There are two main objectives in this approach. The first is to provide service users with a space where they can grow and learn in a supportive environment, to experience being part of a group, grow in confidence, share their thoughts and opinions, debate and learn effective ways of communicating and reaching decisions. The experience can be extremely rewarding and empowering.
The second objective is to seek a young person's perspective and take on board the service user's experience when planning and developing services - a fantastic resource that helps the organisation keep on track with what young people really want and remain truly young person-centred. It can be a tricky balancing act between consulting young people and remembering what is in it for them. The answer, of course, will be different for different members of the group.
Taking into account these varying agendas, plenty of planning time is essential. It is crucial to think carefully about how to present new ideas and concepts to young people to try to make them interesting, and to use creative methods to allow participation to fulfil its potential.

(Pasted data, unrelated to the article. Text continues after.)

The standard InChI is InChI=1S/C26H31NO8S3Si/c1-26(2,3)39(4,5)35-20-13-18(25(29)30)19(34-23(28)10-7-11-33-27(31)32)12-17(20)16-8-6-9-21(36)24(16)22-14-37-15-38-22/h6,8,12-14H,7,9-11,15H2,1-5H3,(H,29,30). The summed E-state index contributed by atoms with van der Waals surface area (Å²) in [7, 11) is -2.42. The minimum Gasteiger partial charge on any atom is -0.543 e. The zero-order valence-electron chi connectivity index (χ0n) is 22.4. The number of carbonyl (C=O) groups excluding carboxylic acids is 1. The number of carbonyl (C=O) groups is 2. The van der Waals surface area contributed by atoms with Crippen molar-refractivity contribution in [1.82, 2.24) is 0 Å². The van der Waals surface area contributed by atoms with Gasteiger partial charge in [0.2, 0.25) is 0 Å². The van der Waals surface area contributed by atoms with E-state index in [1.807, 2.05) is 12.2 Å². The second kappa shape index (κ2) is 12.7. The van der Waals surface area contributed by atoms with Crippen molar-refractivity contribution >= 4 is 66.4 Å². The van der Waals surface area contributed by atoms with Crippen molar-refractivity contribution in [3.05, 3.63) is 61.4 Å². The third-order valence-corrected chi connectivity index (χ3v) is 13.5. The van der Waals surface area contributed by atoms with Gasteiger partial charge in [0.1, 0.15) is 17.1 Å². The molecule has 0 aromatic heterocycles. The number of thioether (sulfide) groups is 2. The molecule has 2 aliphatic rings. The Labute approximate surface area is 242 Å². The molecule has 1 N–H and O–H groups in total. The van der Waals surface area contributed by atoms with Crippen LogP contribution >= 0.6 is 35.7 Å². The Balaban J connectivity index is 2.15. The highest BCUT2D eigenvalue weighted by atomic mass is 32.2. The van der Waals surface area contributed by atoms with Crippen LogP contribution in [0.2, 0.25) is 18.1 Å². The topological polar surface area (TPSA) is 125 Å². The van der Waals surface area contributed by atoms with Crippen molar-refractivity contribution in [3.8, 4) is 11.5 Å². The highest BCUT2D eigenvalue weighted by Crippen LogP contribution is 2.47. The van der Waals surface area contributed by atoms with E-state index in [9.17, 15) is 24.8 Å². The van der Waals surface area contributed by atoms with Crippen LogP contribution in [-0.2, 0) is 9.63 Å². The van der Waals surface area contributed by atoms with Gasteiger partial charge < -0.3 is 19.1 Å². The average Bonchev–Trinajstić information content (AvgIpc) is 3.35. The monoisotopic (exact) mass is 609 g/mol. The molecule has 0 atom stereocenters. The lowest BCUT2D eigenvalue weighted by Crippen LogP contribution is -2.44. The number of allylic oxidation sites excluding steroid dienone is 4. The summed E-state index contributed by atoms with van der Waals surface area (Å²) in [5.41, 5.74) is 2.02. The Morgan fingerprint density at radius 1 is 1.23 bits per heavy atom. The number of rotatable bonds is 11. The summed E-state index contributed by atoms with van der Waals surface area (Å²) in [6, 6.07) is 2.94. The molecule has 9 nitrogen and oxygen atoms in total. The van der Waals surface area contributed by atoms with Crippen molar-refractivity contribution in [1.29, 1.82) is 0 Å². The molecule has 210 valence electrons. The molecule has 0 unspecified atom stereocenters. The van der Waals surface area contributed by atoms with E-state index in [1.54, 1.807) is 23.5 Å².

Transferable lessons we have learned suggest that staff:
should not make snap judgements;
must understand that people who have had the same/similar experiences will not react or feel the same;
should not assume or patronise young people;
must recognise that societies, environment and pressures have changed;
need to get to know the person before offering help;
should remember that young people may not always want to talk and should not be pushed to do so;
must know about confidentiality;
should not force their opinion on others;
can share things about themselves.
It is essential that the work done with HYPE has a clear purpose, with real consequences. Young people will soon be put off if their input is not taken seriously or consulting them is just a token gesture. There needs to be real clarity about how much power is being given, what the limitations might be and transparency about the process for it to be successful.